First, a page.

Seafood Watch rates all ASC-certified salmon as a ‘buy option’

If you have seen that Monterey Bay Aquarium’s Seafood Watch has rated farmed salmon from British Columbia as ‘red’ in its latest ratings, you would be forgiven for thinking that meant all salmon from this area should be off the menu – but you’d also be wrong.

In fact, Seafood Watch rates all ASC-certified salmon as a buy option for environmentally conscientious shoppers – and that covers ASC salmon from every region, including British Columbia.

So I can eat farmed salmon from British Columbia even thought it’s rated red?

If it’s ASC-certified, you can be assured that it’s been responsibly farmed. And that’s a pretty good rule of thumb no matter where the salmon was produced.

We will admit that this can be a little confusing, and that’s because seafood is a complex industry and simple answers don’t always give us all the information we need. Even so, looking for the ASC logo is a pretty straightforward way to minimize your environmental and social impacts.

What is Seafood Watch?

Seafood Watch is a ratings program run by the Monterey Bay Aquarium. It develops standards and makes recommendations on the environmental sustainability of different seafood species produced in different regions. Seafood Watch recently updated its ratings, and downgraded its overall recommendation for farmed salmon from British Columbia to a red rating. What’s important to note is that this does not apply to ASC-certified salmon from British Columbia, which is rated as a ‘buy option.’

Spot the difference

To understand why you can still purchase ASC-certified salmon from British Columbia even if that region is rated red by Seafood Watch, it’s necessary to understand the difference between ‘ratings’ and ‘certifications’ – two different, but complementary tools.

Ratings focus on assessing as many seafood sources as possible in different markets to provide information on the full spectrum of performance. This information can be used to identify opportunities for producers to pursue improvement projects and certifications, as well as help businesses evaluate sourcing options. It can also flag where more businesses or consumers might want to seek additional information and assurance on certain seafood products from certain regions.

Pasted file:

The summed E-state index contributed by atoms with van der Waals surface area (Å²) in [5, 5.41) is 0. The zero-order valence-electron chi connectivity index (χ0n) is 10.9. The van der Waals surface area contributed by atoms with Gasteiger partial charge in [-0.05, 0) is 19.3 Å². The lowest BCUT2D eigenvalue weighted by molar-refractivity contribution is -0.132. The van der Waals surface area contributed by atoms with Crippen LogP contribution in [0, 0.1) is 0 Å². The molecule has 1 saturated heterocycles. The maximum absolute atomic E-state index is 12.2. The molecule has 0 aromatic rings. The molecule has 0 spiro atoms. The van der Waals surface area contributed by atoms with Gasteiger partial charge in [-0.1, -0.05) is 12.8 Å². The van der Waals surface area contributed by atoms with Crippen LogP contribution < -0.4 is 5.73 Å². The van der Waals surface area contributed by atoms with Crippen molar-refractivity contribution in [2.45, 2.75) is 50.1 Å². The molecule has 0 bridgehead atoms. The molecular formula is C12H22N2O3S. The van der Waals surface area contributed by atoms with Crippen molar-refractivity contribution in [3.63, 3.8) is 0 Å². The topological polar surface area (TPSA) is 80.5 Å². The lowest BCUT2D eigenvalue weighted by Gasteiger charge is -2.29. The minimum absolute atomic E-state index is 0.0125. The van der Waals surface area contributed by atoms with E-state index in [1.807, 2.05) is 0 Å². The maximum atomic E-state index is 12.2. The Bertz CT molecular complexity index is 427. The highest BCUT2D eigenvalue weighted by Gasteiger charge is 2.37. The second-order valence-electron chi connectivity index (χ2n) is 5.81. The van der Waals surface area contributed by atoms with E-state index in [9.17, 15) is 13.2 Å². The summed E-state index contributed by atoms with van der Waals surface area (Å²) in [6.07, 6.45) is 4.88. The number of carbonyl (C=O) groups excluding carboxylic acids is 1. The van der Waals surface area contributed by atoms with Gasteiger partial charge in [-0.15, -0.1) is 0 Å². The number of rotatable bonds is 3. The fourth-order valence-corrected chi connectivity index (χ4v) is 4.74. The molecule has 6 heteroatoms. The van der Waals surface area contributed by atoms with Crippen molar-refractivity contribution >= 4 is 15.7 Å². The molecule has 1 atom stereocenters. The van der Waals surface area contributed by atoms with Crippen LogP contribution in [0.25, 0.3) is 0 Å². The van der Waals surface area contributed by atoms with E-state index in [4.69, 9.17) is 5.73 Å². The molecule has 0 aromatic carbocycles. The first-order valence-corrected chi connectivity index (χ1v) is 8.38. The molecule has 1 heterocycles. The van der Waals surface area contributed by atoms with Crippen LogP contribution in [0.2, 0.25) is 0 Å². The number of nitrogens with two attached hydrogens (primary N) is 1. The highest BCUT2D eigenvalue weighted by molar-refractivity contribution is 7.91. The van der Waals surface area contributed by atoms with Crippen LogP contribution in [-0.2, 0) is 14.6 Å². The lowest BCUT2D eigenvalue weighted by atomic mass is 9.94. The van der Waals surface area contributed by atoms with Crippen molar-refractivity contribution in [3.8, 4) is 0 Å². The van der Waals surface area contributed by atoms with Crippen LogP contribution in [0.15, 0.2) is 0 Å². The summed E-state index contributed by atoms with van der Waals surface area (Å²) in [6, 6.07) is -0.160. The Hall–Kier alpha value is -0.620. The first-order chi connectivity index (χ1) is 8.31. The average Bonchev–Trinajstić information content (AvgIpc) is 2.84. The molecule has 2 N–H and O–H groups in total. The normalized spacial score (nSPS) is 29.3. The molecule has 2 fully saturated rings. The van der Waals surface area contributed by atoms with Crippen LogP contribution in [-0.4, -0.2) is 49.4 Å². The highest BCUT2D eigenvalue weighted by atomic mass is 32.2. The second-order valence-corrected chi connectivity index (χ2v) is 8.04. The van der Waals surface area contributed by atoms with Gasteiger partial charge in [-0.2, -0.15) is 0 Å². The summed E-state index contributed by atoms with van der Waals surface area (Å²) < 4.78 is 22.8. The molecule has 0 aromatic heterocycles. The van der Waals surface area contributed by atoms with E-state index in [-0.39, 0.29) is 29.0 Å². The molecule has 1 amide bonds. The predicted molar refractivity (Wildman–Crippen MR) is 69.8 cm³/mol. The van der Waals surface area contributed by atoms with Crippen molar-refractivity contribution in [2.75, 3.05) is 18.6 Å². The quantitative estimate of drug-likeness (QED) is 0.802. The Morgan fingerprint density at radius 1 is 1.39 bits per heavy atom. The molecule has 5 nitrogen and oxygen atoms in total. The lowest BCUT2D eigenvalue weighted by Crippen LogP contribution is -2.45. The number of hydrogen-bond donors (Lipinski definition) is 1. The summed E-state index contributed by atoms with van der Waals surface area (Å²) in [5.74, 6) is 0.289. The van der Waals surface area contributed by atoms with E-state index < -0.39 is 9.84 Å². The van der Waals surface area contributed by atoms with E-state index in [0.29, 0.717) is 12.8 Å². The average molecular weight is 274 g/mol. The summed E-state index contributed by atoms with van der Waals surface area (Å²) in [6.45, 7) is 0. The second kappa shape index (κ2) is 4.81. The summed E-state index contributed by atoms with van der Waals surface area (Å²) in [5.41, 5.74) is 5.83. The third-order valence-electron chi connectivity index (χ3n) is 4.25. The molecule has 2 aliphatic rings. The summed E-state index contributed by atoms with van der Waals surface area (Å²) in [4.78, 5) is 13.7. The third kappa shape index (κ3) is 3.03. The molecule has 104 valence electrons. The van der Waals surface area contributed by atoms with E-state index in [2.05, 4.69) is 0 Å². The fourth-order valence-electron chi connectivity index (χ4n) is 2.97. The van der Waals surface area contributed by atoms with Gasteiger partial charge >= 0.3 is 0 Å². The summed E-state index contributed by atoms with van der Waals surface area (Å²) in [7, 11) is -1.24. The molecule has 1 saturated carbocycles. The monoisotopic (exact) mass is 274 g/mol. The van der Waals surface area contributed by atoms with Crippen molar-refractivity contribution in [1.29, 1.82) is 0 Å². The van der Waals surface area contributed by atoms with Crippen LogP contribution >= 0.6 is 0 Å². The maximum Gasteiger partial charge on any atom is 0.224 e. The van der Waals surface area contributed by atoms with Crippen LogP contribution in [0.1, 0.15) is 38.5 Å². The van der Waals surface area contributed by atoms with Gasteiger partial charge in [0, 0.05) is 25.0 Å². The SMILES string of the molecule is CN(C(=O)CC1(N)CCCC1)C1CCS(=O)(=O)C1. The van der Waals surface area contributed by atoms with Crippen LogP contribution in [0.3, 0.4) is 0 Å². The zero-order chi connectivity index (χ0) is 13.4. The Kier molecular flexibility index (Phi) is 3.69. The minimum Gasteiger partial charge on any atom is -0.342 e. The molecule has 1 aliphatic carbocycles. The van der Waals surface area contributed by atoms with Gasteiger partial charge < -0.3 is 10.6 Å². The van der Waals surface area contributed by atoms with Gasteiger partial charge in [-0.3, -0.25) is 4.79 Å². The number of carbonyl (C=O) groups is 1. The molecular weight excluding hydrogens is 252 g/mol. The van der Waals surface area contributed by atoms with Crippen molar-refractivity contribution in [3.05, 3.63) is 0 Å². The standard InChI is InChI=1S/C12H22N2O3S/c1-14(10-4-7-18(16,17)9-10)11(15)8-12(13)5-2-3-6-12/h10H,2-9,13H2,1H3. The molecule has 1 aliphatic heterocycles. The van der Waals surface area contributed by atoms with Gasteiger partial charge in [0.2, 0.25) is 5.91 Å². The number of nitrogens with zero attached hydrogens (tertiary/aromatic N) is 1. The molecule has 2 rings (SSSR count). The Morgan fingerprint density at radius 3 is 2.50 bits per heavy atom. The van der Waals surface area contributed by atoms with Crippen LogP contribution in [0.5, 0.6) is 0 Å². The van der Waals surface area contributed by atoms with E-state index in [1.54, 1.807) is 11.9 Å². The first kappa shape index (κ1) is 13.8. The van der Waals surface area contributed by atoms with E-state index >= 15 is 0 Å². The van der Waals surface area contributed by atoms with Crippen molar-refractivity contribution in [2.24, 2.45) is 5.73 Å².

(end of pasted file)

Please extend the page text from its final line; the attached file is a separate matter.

Certifications directly engage with fisheries or farms and require them to address social and environmental challenges to improve and meet the certification standard. Certifications also engage with the supply chain to provide additional assurance. ASC certification is a specific assurance based on rigorous audits at individual farms. Chain of Custody certification then ensures that the entire supply chain is certified, meaning that only seafood from certified farms can end up in certified products bearing the ASC label.

Which is better?

Both can be extremely helpful to consumers and businesses! For a start, the more information and publicity out there about responsible farming, the better. At ASC we are passionate about our approach, which is individually certifying farms and providing consumers with trusted information so they can reward responsible producers. But ratings programs provide a complementary service. Because ASC is based on auditing individual farms, we can’t comment on those farms that haven’t been audited. A ratings system can give a more general picture of what farming is like for a particular species in a particular region. It can be a great starting point for the conscientious business or consumer.

So Seafood Watch still recommends ASC salmon?

Yes, all ASC-certified salmon, from anywhere in the world, is rated as a buy option for environmentally conscious consumers. This overrides any rating that a region may have been given. This is because Seafood Watch have benchmarked ASC’s Salmon Standard and recognized it as consistent with their own criteria for environmental sustainability.

It can be confusing looking for food that has been produced responsibly. At ASC we make it as simple as possible by only allowing our label to be used on products from farms that have demonstrated their excellent social and environmental performance. So, if in doubt, look for the ASC logo!

Published on
Monday, 20 December 2021
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